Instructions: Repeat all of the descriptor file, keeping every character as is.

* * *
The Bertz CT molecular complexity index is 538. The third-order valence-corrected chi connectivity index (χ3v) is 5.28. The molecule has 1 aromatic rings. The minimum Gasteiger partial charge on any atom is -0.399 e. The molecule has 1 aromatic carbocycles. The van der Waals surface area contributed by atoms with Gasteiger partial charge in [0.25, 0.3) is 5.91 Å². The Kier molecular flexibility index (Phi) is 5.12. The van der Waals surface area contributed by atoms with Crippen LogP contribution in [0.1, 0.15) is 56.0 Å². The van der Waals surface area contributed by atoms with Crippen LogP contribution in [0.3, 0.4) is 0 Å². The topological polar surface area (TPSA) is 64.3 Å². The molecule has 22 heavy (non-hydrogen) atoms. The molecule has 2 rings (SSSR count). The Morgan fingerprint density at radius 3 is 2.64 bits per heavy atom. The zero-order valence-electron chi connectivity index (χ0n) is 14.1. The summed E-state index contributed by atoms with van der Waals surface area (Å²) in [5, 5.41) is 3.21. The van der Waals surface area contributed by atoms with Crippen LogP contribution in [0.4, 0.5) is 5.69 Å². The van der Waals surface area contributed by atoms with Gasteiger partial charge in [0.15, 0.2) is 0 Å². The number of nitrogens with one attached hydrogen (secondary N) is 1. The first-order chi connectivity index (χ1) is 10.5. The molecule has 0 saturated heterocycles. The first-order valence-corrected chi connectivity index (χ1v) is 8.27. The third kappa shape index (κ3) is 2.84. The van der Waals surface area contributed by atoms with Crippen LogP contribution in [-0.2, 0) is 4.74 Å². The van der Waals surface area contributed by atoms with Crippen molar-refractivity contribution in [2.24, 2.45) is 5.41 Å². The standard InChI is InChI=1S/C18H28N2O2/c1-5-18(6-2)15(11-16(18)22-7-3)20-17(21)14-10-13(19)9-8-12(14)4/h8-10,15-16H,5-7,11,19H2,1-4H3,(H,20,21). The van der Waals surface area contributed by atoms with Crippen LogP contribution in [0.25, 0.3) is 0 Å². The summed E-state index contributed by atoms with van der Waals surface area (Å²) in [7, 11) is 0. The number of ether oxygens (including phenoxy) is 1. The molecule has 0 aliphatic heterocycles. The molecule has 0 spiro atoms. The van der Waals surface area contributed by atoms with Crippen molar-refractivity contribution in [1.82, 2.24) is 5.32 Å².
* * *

The Bertz CT molecular complexity index is 538. The third-order valence-corrected chi connectivity index (χ3v) is 5.28. The molecule has 1 aromatic rings. The minimum Gasteiger partial charge on any atom is -0.399 e. The molecule has 1 aromatic carbocycles. The van der Waals surface area contributed by atoms with Gasteiger partial charge in [0.25, 0.3) is 5.91 Å². The Kier molecular flexibility index (Phi) is 5.12. The van der Waals surface area contributed by atoms with Crippen LogP contribution in [0.1, 0.15) is 56.0 Å². The van der Waals surface area contributed by atoms with Crippen LogP contribution in [0.3, 0.4) is 0 Å². The topological polar surface area (TPSA) is 64.3 Å². The molecule has 22 heavy (non-hydrogen) atoms. The molecule has 2 rings (SSSR count). The Morgan fingerprint density at radius 3 is 2.64 bits per heavy atom. The zero-order valence-electron chi connectivity index (χ0n) is 14.1. The summed E-state index contributed by atoms with van der Waals surface area (Å²) in [5, 5.41) is 3.21. The van der Waals surface area contributed by atoms with Crippen LogP contribution in [0.4, 0.5) is 5.69 Å². The van der Waals surface area contributed by atoms with Gasteiger partial charge in [0.15, 0.2) is 0 Å². The number of nitrogens with one attached hydrogen (secondary N) is 1. The first-order chi connectivity index (χ1) is 10.5. The molecule has 0 saturated heterocycles. The first-order valence-corrected chi connectivity index (χ1v) is 8.27. The third kappa shape index (κ3) is 2.84. The van der Waals surface area contributed by atoms with Crippen LogP contribution in [-0.2, 0) is 4.74 Å². The van der Waals surface area contributed by atoms with Crippen molar-refractivity contribution in [2.24, 2.45) is 5.41 Å². The standard InChI is InChI=1S/C18H28N2O2/c1-5-18(6-2)15(11-16(18)22-7-3)20-17(21)14-10-13(19)9-8-12(14)4/h8-10,15-16H,5-7,11,19H2,1-4H3,(H,20,21). The van der Waals surface area contributed by atoms with Crippen LogP contribution in [0.25, 0.3) is 0 Å². The summed E-state index contributed by atoms with van der Waals surface area (Å²) in [7, 11) is 0. The number of ether oxygens (including phenoxy) is 1. The molecule has 0 aliphatic heterocycles. The molecule has 0 spiro atoms. The van der Waals surface area contributed by atoms with Crippen molar-refractivity contribution in [1.82, 2.24) is 5.32 Å².